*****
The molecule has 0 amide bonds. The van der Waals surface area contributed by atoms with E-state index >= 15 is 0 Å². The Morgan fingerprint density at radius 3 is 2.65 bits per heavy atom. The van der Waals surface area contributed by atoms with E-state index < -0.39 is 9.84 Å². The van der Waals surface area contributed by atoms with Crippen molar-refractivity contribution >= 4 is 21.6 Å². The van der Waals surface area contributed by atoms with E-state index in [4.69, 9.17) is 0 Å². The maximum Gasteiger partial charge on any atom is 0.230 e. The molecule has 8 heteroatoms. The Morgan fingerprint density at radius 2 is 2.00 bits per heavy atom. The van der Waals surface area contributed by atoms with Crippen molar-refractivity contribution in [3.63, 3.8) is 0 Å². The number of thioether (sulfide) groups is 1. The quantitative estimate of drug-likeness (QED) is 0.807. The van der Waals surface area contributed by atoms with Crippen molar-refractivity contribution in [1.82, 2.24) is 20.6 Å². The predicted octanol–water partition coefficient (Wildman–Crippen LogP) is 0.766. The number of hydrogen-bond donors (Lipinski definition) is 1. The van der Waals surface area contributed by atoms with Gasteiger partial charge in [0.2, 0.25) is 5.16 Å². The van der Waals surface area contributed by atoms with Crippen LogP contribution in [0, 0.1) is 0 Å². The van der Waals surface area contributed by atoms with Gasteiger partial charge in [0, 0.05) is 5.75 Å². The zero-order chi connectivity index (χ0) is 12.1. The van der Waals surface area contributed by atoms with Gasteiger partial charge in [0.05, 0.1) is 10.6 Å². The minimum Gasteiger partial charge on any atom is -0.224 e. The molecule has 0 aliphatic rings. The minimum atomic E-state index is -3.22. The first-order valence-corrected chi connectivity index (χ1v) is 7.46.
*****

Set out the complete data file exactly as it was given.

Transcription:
The molecule has 0 amide bonds. The van der Waals surface area contributed by atoms with E-state index >= 15 is 0 Å². The Morgan fingerprint density at radius 3 is 2.65 bits per heavy atom. The van der Waals surface area contributed by atoms with E-state index < -0.39 is 9.84 Å². The van der Waals surface area contributed by atoms with Crippen molar-refractivity contribution >= 4 is 21.6 Å². The van der Waals surface area contributed by atoms with E-state index in [4.69, 9.17) is 0 Å². The maximum Gasteiger partial charge on any atom is 0.230 e. The molecule has 8 heteroatoms. The Morgan fingerprint density at radius 2 is 2.00 bits per heavy atom. The van der Waals surface area contributed by atoms with Crippen molar-refractivity contribution in [3.63, 3.8) is 0 Å². The number of thioether (sulfide) groups is 1. The quantitative estimate of drug-likeness (QED) is 0.807. The van der Waals surface area contributed by atoms with Crippen molar-refractivity contribution in [1.82, 2.24) is 20.6 Å². The predicted octanol–water partition coefficient (Wildman–Crippen LogP) is 0.766. The number of hydrogen-bond donors (Lipinski definition) is 1. The van der Waals surface area contributed by atoms with Gasteiger partial charge in [0.2, 0.25) is 5.16 Å². The van der Waals surface area contributed by atoms with Crippen LogP contribution in [0, 0.1) is 0 Å². The van der Waals surface area contributed by atoms with Gasteiger partial charge in [0, 0.05) is 5.75 Å². The zero-order chi connectivity index (χ0) is 12.1. The van der Waals surface area contributed by atoms with Gasteiger partial charge in [0.05, 0.1) is 10.6 Å². The minimum Gasteiger partial charge on any atom is -0.224 e. The molecule has 0 aliphatic rings. The minimum atomic E-state index is -3.22. The first-order valence-corrected chi connectivity index (χ1v) is 7.46.